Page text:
The Family Health Guide

Testosterone and the heart - Harvard Health Publications

Testosterone and the heart

Testosterone is responsible for men's deep voices, increased muscle mass, and strong bones. It also has crucial effects on male behavior, contributing to aggressiveness, and it is essential for the sex drive and normal sexual performance.

Although testosterone acts directly on many tissues, some of its least desirable effects don't occur until it is converted into another male hormone, dihydrotestosterone (DHT). DHT acts on the skin, sometimes producing acne, and putting hair on the chest but often taking it off the scalp. DHT also stimulates the growth of prostate cells, producing normal growth in adolescence but contributing to benign prostatic hyperplasia (BPH).

But while testosterone's effects on many organs are well established, research is challenging old assumptions about how the hormone affects a man's heart, circulation, and metabolism.

Early worries

A direct association between testosterone and heart disease has never been established, but for many years, doctors have suspected that a link exists. The reasoning goes like this: men have much more testosterone than women, and they develop heart disease about 10 years before their female counterparts. Like other muscle cells, cardiac muscle cells have receptors that bind male hormones. Animals that are given testosterone develop enlarged hearts. Athletes who abuse testosterone and other androgenic steroids have a sharply increased risk of high blood pressure, heart attack, and stroke. And in high doses, testosterone can have a negative effect on cardiac risk factors, including HDL ("good") cholesterol levels.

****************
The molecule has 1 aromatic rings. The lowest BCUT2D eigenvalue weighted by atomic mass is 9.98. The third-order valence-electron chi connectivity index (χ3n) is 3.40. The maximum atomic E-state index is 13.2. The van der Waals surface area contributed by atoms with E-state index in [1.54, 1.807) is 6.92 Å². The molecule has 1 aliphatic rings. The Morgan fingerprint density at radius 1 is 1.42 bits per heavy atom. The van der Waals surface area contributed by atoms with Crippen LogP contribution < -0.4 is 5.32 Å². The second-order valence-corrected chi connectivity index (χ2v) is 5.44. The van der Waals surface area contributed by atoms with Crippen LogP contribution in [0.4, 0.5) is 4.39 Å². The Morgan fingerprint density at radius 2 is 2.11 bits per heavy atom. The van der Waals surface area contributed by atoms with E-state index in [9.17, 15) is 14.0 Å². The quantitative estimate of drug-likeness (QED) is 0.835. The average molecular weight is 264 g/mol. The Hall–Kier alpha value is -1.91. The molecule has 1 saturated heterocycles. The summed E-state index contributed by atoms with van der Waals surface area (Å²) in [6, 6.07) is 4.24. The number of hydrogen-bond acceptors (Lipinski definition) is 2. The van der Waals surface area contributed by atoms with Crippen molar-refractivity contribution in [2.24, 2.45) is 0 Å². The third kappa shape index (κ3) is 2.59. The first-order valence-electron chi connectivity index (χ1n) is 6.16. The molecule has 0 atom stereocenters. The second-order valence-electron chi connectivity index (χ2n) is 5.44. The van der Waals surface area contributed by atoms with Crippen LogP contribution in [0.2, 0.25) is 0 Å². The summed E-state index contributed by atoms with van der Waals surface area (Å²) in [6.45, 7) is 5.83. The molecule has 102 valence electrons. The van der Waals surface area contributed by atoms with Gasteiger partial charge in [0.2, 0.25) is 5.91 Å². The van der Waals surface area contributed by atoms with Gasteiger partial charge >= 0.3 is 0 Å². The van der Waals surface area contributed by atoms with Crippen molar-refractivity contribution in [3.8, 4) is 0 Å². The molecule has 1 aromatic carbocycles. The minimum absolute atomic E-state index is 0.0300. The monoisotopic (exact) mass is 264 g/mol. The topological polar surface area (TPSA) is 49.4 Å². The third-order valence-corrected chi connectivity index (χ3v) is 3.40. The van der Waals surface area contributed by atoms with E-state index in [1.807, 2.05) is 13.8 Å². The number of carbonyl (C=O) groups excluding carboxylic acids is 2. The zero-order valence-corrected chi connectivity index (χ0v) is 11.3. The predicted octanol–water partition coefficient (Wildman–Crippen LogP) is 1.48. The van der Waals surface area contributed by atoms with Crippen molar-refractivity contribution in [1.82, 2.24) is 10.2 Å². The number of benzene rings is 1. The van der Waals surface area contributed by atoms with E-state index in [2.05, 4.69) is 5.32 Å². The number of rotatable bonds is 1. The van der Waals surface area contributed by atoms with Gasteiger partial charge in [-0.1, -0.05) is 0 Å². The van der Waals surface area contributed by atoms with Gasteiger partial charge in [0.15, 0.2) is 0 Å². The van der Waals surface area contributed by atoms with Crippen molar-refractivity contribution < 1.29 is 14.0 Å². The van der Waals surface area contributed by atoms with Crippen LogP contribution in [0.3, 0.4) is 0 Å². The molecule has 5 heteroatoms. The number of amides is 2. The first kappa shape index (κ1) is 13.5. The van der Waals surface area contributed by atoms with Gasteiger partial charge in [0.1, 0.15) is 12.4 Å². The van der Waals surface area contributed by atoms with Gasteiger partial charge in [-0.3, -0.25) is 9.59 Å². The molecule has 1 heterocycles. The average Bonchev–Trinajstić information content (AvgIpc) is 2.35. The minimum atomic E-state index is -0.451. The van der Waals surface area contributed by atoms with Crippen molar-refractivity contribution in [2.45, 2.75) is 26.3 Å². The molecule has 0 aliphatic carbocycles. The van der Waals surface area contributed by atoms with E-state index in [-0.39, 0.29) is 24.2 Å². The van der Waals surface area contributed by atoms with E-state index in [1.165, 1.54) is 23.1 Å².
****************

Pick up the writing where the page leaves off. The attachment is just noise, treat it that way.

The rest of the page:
The fact that large amounts of testosterone harm the heart and metabolism doesn't necessarily mean that physiological amounts are also harmful. In fact, research is challenging these old dogmas.

Complex relationships

It's hard for scientists to study possible new risk factors for heart disease. One reason is that there are so many cardiac risk factors, including family history, age, gender, blood pressure, cholesterol, blood sugar, obesity, smoking, exercise, and personality.

It's also hard for scientists to study testosterone. There is an exceptionally wide range of normal values. Healthy men can have testosterone levels between 270 and 1,070 nanograms per deciliter (ng/dL).

Heart disease and testosterone are mighty complex on their own, and studies that evaluate the two together are more complex still. Scientists who undertake these daunting investigations must account for all the things that influence heart disease and all the variables that affect testosterone.

With all these pitfalls, it's not surprising that more research is needed to fill in all the blanks. Still, even if current information can't tell us if testosterone can protect a man's heart, it can dispel fear that physiologic levels of the hormone are toxic.

Testosterone and cardiac risk factors